Posts tagged us
No one reads Rudolph Wurlitzer (b. 1937, Texas), that is, if Barthelme and Pynchon—advocates of Wurlitzer’s Nog—don’t count, and if I don’t include the small cult following that the book has had since its debut in 1969. Still, by my esoteric calculations, Wurlitzer could use some more exposure, especially for his later works, e.g., Flats and Quake.
Fans of Beckett, Denis Johnson, and Bukowski—just to name a few kindred spirits—should definitely give Wurlitzer a read.
For more about Rudy, see:
- “Wurlitzer’s Wiles”, Gary Indiana’s survey of Wurlitzer’s books
- Jeremy Hatch’s short, and perceptive, essay on Nog at the Quarterly Conversation
- The official Rudolph Wurlitzer website
- The IMDB listing of Wurlitzer’s filmography
(Image: the 1970 Pocket Books edition; I couldn’t find any artist credit in the paperback—contacted the publisher, still waiting for a reply)
Architectural dreamwork, end-times seascapes so barren they seem cut from the pages of the Bible, coolly-rendered Rube Goldberg apparati, and the crushing sadness that results when you tie your emotional fortunes to a person whose tongue is so fat in his mouth he can barely speak, mark this little masterpiece of a novel. Cast as a soliloquy in the form of a ship’s log, a grief report from someone who has no good insurance she will ever be heard, the novel moves fluidly between its major forms: love song, a treatise on gardening at sea, an argument against the company of others, and a dark science expo for exquisite inventions like a hybrid lichen that makes things invisible. Published by Alfred A. Knopf under the editorial guidance of Gordon Lish, the fiction world’s singular Quixote—a champion of innovative styles and formal ambition—there may have been no better year  in which to tuck such an odd, exquisite book. Instead of rushing for relevance and breaking the news, Crawford was taking the oldest news of all—it is strange and alone here, even when we are surrounded by people, and there is a great degree of pain to be felt—and reporting it as nautical confessional. The result, now thirty-six years later, seems to prove that interior news, the news of what it feels like to want too much from another person, will not readily smother under archival dust.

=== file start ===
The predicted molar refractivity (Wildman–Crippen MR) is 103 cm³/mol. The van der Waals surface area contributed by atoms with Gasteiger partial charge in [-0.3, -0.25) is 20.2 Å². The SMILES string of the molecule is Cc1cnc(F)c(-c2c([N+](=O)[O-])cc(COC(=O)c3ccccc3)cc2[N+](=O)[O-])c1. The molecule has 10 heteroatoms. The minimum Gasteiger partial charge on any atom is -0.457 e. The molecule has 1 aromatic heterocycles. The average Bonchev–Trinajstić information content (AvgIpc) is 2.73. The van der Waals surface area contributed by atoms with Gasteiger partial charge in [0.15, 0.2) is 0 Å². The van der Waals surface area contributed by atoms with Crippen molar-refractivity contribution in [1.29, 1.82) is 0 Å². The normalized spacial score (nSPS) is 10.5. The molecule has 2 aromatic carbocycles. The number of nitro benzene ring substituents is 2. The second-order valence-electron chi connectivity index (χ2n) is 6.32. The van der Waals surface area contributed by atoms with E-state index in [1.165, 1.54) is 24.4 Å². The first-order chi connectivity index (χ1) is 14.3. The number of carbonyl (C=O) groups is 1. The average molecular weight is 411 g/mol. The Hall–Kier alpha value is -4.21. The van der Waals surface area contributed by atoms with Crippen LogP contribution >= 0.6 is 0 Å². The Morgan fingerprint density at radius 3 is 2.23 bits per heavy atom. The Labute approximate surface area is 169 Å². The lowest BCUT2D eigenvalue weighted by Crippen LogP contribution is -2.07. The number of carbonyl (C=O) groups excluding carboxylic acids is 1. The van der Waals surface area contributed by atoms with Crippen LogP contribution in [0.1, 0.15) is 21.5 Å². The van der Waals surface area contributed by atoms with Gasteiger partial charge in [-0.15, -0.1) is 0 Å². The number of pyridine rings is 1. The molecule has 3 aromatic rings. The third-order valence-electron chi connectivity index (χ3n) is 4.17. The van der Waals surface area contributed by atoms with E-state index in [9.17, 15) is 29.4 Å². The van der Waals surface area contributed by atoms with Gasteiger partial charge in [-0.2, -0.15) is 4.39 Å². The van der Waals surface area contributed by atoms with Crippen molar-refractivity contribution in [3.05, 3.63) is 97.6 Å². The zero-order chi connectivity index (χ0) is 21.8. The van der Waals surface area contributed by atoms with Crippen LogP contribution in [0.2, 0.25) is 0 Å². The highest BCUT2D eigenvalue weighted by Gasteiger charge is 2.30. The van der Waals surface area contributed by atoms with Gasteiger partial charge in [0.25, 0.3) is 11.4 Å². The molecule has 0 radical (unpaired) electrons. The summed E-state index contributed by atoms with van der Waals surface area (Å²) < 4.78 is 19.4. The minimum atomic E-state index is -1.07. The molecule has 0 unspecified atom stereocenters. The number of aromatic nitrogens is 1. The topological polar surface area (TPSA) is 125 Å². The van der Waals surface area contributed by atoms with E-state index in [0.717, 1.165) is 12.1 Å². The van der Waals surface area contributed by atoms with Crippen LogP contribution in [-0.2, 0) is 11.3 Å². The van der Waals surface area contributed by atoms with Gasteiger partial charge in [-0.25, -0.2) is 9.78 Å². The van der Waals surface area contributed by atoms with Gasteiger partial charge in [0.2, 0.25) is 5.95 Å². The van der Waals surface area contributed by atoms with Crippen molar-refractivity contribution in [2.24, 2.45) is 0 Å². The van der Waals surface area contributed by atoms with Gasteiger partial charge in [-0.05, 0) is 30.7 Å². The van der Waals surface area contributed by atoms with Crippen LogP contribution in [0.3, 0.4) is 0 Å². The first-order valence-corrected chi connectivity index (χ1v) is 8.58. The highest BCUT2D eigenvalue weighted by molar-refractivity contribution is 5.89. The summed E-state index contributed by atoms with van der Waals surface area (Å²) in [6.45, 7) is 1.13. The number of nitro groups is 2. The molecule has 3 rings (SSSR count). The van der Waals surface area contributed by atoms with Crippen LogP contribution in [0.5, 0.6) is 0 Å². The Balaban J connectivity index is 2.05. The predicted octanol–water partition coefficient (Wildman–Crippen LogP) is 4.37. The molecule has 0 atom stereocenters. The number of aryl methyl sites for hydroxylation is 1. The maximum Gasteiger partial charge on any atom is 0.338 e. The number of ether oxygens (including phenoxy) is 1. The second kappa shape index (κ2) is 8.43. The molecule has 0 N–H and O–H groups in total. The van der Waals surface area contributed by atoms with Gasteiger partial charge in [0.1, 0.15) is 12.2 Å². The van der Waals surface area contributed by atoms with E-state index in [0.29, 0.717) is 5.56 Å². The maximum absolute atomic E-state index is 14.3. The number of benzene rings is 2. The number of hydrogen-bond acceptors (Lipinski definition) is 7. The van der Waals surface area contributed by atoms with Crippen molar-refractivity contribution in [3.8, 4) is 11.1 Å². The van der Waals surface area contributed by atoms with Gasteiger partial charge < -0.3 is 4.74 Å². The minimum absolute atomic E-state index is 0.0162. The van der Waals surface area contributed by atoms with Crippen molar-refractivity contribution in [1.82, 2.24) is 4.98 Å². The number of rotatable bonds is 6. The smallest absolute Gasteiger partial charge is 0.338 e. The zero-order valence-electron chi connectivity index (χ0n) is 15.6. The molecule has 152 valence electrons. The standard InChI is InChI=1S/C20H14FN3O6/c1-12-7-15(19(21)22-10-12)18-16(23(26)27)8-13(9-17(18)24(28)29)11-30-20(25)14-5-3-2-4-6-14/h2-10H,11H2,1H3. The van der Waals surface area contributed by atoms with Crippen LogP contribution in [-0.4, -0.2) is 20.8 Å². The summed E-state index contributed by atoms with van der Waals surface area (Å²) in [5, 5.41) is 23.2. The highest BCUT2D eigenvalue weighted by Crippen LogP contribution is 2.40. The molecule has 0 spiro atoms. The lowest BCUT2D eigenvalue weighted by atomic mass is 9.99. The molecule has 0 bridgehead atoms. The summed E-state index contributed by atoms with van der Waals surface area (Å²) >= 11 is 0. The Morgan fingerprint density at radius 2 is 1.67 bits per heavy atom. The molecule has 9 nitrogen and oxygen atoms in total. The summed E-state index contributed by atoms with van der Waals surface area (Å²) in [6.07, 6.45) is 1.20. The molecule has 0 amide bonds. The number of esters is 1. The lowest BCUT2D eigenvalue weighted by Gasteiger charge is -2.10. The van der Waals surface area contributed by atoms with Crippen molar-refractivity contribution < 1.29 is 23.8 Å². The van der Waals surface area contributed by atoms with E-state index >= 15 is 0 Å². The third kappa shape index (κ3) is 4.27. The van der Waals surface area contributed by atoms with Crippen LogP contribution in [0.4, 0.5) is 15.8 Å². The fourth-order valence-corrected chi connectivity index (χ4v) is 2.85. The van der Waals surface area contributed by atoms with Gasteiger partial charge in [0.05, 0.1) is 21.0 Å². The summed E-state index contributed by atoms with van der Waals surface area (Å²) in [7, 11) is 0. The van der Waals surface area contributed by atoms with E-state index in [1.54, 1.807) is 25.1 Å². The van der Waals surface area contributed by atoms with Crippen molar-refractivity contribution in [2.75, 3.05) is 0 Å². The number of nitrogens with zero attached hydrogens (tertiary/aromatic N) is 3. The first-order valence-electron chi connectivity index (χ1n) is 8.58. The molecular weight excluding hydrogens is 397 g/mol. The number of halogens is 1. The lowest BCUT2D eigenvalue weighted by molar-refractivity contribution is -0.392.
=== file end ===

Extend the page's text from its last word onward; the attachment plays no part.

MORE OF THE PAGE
No one reads Marguerite Young, though my god! we all should. From her obituary in the New York Times:
Afterward she became a legend: the woman with the pageboy haircut who looked like W. H. Auden, wrote like James Joyce, strode through the Village in her signature serapes, had breakfast at Bigelow’s with Richard Wright, got drunk at the White Horse Tavern with Dylan Thomas, palled around with Truman Capote and Carson McCullers, kept a vast collection of dolls in her Bleecker Street apartment and regaled intimates with tales of her romantic conquests
No one reads Thomas Beer, including me, though I’m using him to highlight Robert Nedelkoff’s list on Neglected Books. Nedelkoff writes:
In the 1950s, during his first lectures at the University of Virginia, Faulkner mentioned that in the days when he read the Saturday Evening Post at his Oxford postmaster’s job instead of delivering the magazine, he had admired Thomas Beer’s (1889-1940) stories and had learned something of characterization and plot from them. He asked if any of the students had read Beer; there was silence. He asked if any had heard of him. One student had heard of Beer’s biography of Stephen Crane and of his bestseller of ’26, The Mauve Decade. Others who’ve admired Beer’s work include Lewis Mumford, historian Frank Friedel and Carl Van Vechten (with whom Beer had some aspects of style and sensibility in common). The Fair Rewards is a portrait in novel form of the American theater from 1890 to 1920, and well illustrates Beer’s gift for delineating pre-World War I America in a somewhat melancholy, elliptical fashion. Long out of print.
[READER SUBMISSION…sorry I lost track of his name!]
I have been researching and writing about William March for around 4 years now, but no one else even knows he exists (outside of the Bad Seed film mostly). His WWI anti-war novel “Company K” was hailed as one of the finest war novels ever written (by Graham Greene, nonetheless), but he has faded into obscurity. I authored his wikipedia page, as there was none to be found when I went searching…I find it quite depressing that someone who was heralded as “the unrecognized genius of our time” would simply cease to be relevant.
William March’s wikipedia page: http://en.wikipedia.org/wiki/William_March